Wednesday, October 4, 2017

How to assassinate your brand: 5 hacks that will KILL it dead.

Brands are alive. They breath. They require attention and nourishment. In fact, your brand is the driving life force of your business. The healthier it is, the more trust it has, the more loyal brand evangelists you’ll gain, and the more enhanced your bottom-line will become.

However, there are those who think they can achieve great branding by learning to do it themselves. (You know, read some articles, copy someone whom you think is “doing it right,” etc.) But the reality is that bargain-basement branding is a surefire way to erode trust with your customers, decrease your customer base, turn away prospects, and…well, you get the picture.

5 Brand-Killing Hacks:
  1. Shoot from the hip with your messaging.
    Who needs strategy, right? Don’t waste your time or money researching and planning. Why would you want to cultivate a relationship with your customer? Disregarding this will save you a lot of time.
  2. Tell the same story as everybody else.
    “We’re the best!” “Quality is our middle name!” “New and improved”. Whatever you do, don’t make it meaningful or significant. Resist the temptation to cultivate one brand voice. Keep mute on how it’s different from your competitors. Hide the passion behind your business’ launch and refrain from demonstrating and promoting this passion anywhere at any time. And by all means, don’t ever discuss how it benefits the consumer and their community.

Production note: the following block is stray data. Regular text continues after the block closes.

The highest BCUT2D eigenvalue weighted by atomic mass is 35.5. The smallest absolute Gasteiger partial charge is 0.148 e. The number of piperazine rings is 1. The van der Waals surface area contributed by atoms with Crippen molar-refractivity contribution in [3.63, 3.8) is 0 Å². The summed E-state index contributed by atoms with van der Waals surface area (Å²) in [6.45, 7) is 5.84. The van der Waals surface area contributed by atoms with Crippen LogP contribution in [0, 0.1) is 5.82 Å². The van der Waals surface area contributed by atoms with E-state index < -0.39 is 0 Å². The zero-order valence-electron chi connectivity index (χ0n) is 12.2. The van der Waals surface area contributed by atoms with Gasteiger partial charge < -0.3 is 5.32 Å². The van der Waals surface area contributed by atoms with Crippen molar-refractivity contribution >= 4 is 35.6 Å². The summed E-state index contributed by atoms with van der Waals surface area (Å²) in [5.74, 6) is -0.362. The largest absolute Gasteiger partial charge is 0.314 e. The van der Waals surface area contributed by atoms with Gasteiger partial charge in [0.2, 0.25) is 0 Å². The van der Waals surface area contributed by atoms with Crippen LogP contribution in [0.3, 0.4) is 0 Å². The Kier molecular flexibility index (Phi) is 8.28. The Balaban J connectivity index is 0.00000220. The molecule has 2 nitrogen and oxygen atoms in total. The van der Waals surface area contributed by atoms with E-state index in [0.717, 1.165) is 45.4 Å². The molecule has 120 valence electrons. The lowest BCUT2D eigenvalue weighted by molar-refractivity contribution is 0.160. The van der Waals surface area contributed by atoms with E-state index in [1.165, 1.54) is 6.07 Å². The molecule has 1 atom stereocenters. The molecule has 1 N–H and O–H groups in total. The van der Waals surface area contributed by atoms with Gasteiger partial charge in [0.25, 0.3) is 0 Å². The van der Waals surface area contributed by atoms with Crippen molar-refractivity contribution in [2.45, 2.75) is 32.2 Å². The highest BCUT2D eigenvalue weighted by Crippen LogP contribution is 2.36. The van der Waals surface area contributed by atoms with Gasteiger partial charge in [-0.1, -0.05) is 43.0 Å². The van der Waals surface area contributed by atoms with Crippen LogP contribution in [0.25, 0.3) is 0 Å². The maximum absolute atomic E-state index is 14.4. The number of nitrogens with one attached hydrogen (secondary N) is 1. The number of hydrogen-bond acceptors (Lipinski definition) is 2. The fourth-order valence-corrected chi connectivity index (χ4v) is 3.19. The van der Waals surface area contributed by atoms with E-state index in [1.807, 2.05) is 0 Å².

3. Don’t bother trying to connect with a prospect.
    You just want to sell a product not really talk with them. You’re not interested in relationship anyway. So keep any shared values and vision to yourself. Stay away from engaging with them where they live, especially on social media. Resist spending energy and resources sharing your story and educating and involving your customer in the process.
  4. Hire your friend’s nephew who’s in college.
    This will go a long way in helping him with his senior project and getting his your company’s expense, of course. The nephew can help you with all sorts of marketing projects like “designing” and building your own website, collateral, planning, and more. Don’t be baited into hiring a professional, who can get to the heart of your story, target your prospect, and convey your unique message and shared values. Understand that professional brand marketing skills—discovering, researching, analyzing, planning, executing, and supporting—and all the marketing tools of the trade, are waaaay over-rated. Besides, you’re helping a future marketing professional that some day may help other businesses actually reach their potential. Don’t linger on that irony.